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The Pleasant Experience of Army Life

Posted by on November 3, 2015

February 5, 6 & 9, 1944: Three relatively short letters home from Dad while he is stationed with the HQ Squadron of the 21st Bomb Wing at Topeka Army Air Base. He is working out the final details of his upcoming furlough and describes some of the routine daily things that happen on base.

As his furlough plans currently stand, he will be home on February 19. He details, “At present they are allowing 15 days furlough time and one day in addition to that for each 600 miles which would give me 19 to 20 days.” He advises the family that they should “start herding enough food for my hibernating period with you.”

As is often the case, there is a radio on in the background when Dad is writing his letters home. He notes, “On the radio…a cowboy is singing ‘There’s a Star-Spangled Banner Waving Somewhere’. I was first introduced to that song during a Miami Beach evening as I was passing by a shop in which a soldier was making a recording of the same and playing a guitar accompaniment.”

He goes on to reflect, “So far while being in the Army I’ve had the pleasant experience of Army life rather than the other side of it. It’s…an experience which was worthwhile. You get to know why this country is waging war because the situation simply would be ‘SNAFU’ if the Japs or Germans took over our country.” Even after expressing sincere gratitude, Dad’s sense of sarcasm come through as he goes on, “The radio announcer is talking about Grave’s B Vitamin tablets and their merits. He should be in the Army.”

The 6th is a Sunday and Dad assures his mother that he is “still living life like a catholic should and [I] go to Mass on Sundays.” It must he the feast day of St. Blaise as Dad writes, “While at Mass today, we also got our throats blessed, and I think mama will be pleased to hear it.”

Another thing that will please his mother is his note in reply to Anna’s February 1st letter. “As far as going over, you needn’t worry so much because sometimes it seems that I’ll never get to see the other side. Some fellows deliberately get transferred so they can get a chance over there.”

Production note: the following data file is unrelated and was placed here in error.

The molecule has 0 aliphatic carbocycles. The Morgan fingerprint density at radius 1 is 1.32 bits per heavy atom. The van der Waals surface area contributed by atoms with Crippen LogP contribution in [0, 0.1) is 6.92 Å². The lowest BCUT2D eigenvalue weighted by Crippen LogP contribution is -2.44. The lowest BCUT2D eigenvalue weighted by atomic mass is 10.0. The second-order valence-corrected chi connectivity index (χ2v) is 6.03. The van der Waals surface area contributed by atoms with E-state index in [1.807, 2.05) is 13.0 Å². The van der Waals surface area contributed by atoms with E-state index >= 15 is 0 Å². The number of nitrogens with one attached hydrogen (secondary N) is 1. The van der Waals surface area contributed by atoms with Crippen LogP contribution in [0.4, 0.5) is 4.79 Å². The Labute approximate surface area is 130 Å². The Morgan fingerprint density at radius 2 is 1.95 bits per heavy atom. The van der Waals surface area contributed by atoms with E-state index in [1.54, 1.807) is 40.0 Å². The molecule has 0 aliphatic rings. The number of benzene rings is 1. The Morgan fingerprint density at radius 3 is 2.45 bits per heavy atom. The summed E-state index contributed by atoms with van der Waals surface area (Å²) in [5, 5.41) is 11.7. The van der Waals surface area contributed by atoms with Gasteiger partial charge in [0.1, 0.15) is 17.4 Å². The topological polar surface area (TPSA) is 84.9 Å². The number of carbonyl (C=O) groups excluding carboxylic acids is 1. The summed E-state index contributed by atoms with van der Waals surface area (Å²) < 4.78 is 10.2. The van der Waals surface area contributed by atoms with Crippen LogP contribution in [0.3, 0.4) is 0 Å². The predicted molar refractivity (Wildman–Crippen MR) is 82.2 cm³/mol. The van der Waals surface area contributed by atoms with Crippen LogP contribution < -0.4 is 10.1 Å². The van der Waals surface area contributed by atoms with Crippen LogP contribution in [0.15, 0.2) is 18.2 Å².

He writes that there is a new mascot in the office. “…a small puppy dog – a shepherd dog- and as he roams about the office, somebody has to follow him with a mop. The dog hasn’t learned as yet what trees are for”.

To continue on the theme about his experiencing some of the benefits of Army life, Dad comments, “When you get a chance to travel around like Stanley and I did, you start seeing cities and towns of other states, and you would at times prefer to live in some of them instead of returning to Albany. I guess it’s the American History we used to have in school and Geography which makes a sort of amateur pioneer out of you. Perhaps when I do return to Albany after the war, if I don’t die of measles or chicken pox, I may be too lazy to travel around a couple of blocks to get to work, but that’s life.”

As far as diversions on base, they had a U.S.O. show, about which he comments, “With the exception of the violinist it didn’t appeal very much to me. The artists are good, but they aren’t unusual.” In addition to the U.S.O. shows there are movies showing on base and Dad manages to see his share.

  • “…I saw the movie Lifeboat and it was OK considering the fact that the whole picture took place on a lifeboat, plus a few gusts of wind, several rain drops, some clouds, and a ship toward the end of the picture, but even that ship gets sunk just like the one at the beginning of the picture. The picture was all wet but dry in parts.”
  • He also mentions plans to see the movie Desert Song with Dennis Morgan and Irene Manning. “It is in technicolor and I hope I enjoy the picture.”

Dad wraps up that he will head into the office to “type out the request for furlough, even if I do have today off and don’t have to work. Lt. Jordan said he’d sign it and it shouldn’t take long before I get this ‘passport for home’.”

I leave you with Elton Britt’s 1942 rendition of There’s a Star-Spangled Banner Waving Somewhere.

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